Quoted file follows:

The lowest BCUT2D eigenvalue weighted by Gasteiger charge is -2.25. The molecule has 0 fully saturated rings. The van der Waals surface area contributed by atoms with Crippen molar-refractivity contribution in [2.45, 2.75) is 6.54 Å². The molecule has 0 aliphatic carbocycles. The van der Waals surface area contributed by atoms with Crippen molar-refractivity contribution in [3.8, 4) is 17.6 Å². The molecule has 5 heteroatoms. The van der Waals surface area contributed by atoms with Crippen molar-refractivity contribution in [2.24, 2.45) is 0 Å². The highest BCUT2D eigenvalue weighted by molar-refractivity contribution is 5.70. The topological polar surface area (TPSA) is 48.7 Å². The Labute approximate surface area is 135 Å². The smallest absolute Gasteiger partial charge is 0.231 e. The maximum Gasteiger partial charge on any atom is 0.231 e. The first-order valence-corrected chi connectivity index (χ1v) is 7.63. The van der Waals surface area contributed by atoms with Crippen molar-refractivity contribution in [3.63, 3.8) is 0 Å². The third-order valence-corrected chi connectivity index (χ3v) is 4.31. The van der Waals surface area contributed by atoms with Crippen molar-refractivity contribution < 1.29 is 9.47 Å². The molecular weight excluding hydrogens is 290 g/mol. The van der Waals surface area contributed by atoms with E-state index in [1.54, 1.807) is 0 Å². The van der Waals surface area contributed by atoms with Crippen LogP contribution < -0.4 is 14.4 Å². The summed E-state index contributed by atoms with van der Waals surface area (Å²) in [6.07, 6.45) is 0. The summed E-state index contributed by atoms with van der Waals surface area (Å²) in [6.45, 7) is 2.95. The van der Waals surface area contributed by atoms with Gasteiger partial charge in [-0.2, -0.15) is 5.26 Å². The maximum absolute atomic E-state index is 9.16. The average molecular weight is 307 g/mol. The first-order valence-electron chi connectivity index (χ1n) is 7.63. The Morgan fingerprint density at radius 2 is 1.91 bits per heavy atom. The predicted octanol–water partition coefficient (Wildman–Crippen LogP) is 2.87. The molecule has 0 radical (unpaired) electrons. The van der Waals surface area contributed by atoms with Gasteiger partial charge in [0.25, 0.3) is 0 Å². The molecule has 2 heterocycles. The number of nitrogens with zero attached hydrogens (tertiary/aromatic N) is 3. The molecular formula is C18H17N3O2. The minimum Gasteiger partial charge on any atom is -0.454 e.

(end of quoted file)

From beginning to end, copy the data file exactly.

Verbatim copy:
The lowest BCUT2D eigenvalue weighted by Gasteiger charge is -2.25. The molecule has 0 fully saturated rings. The van der Waals surface area contributed by atoms with Crippen molar-refractivity contribution in [2.45, 2.75) is 6.54 Å². The molecule has 0 aliphatic carbocycles. The van der Waals surface area contributed by atoms with Crippen molar-refractivity contribution in [3.8, 4) is 17.6 Å². The molecule has 5 heteroatoms. The van der Waals surface area contributed by atoms with Crippen molar-refractivity contribution in [2.24, 2.45) is 0 Å². The highest BCUT2D eigenvalue weighted by molar-refractivity contribution is 5.70. The topological polar surface area (TPSA) is 48.7 Å². The Labute approximate surface area is 135 Å². The smallest absolute Gasteiger partial charge is 0.231 e. The maximum Gasteiger partial charge on any atom is 0.231 e. The first-order valence-corrected chi connectivity index (χ1v) is 7.63. The van der Waals surface area contributed by atoms with Crippen molar-refractivity contribution in [3.63, 3.8) is 0 Å². The third-order valence-corrected chi connectivity index (χ3v) is 4.31. The van der Waals surface area contributed by atoms with Crippen molar-refractivity contribution < 1.29 is 9.47 Å². The molecular weight excluding hydrogens is 290 g/mol. The van der Waals surface area contributed by atoms with E-state index in [1.54, 1.807) is 0 Å². The van der Waals surface area contributed by atoms with Crippen LogP contribution < -0.4 is 14.4 Å². The summed E-state index contributed by atoms with van der Waals surface area (Å²) in [6.07, 6.45) is 0. The summed E-state index contributed by atoms with van der Waals surface area (Å²) in [6.45, 7) is 2.95. The van der Waals surface area contributed by atoms with Gasteiger partial charge in [-0.2, -0.15) is 5.26 Å². The maximum absolute atomic E-state index is 9.16. The average molecular weight is 307 g/mol. The first-order valence-electron chi connectivity index (χ1n) is 7.63. The Morgan fingerprint density at radius 2 is 1.91 bits per heavy atom. The predicted octanol–water partition coefficient (Wildman–Crippen LogP) is 2.87. The molecule has 0 radical (unpaired) electrons. The van der Waals surface area contributed by atoms with Gasteiger partial charge in [0.25, 0.3) is 0 Å². The molecule has 2 heterocycles. The number of nitrogens with zero attached hydrogens (tertiary/aromatic N) is 3. The molecular formula is C18H17N3O2. The minimum Gasteiger partial charge on any atom is -0.454 e.